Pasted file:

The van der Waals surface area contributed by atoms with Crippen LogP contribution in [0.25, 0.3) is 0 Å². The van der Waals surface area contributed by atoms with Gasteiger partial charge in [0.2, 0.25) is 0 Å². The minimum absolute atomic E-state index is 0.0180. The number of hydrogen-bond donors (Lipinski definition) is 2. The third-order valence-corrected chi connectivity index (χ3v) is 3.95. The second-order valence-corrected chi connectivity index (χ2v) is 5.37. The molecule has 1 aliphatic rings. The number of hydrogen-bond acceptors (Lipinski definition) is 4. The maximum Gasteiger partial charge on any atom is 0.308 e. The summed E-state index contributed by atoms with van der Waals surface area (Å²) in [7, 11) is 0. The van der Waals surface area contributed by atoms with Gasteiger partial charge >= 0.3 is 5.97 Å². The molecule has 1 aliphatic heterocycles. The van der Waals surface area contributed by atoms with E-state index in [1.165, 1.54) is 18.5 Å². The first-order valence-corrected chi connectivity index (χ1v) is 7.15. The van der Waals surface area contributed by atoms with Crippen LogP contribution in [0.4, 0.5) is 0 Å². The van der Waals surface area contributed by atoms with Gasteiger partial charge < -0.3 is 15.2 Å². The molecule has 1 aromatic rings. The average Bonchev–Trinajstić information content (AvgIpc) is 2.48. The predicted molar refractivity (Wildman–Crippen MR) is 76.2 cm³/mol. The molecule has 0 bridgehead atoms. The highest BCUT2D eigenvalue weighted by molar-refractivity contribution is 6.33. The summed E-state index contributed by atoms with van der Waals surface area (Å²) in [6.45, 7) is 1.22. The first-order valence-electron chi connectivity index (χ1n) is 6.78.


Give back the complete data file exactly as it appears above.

The van der Waals surface area contributed by atoms with Crippen LogP contribution in [0.25, 0.3) is 0 Å². The van der Waals surface area contributed by atoms with Gasteiger partial charge in [0.2, 0.25) is 0 Å². The minimum absolute atomic E-state index is 0.0180. The number of hydrogen-bond donors (Lipinski definition) is 2. The third-order valence-corrected chi connectivity index (χ3v) is 3.95. The second-order valence-corrected chi connectivity index (χ2v) is 5.37. The molecule has 1 aliphatic rings. The number of hydrogen-bond acceptors (Lipinski definition) is 4. The maximum Gasteiger partial charge on any atom is 0.308 e. The summed E-state index contributed by atoms with van der Waals surface area (Å²) in [7, 11) is 0. The van der Waals surface area contributed by atoms with Gasteiger partial charge >= 0.3 is 5.97 Å². The molecule has 1 aliphatic heterocycles. The van der Waals surface area contributed by atoms with E-state index in [1.165, 1.54) is 18.5 Å². The first-order valence-corrected chi connectivity index (χ1v) is 7.15. The van der Waals surface area contributed by atoms with Crippen LogP contribution in [0.4, 0.5) is 0 Å². The van der Waals surface area contributed by atoms with Gasteiger partial charge < -0.3 is 15.2 Å². The molecule has 1 aromatic rings. The average Bonchev–Trinajstić information content (AvgIpc) is 2.48. The predicted molar refractivity (Wildman–Crippen MR) is 76.2 cm³/mol. The molecule has 0 bridgehead atoms. The highest BCUT2D eigenvalue weighted by molar-refractivity contribution is 6.33. The summed E-state index contributed by atoms with van der Waals surface area (Å²) in [6.45, 7) is 1.22. The first-order valence-electron chi connectivity index (χ1n) is 6.78.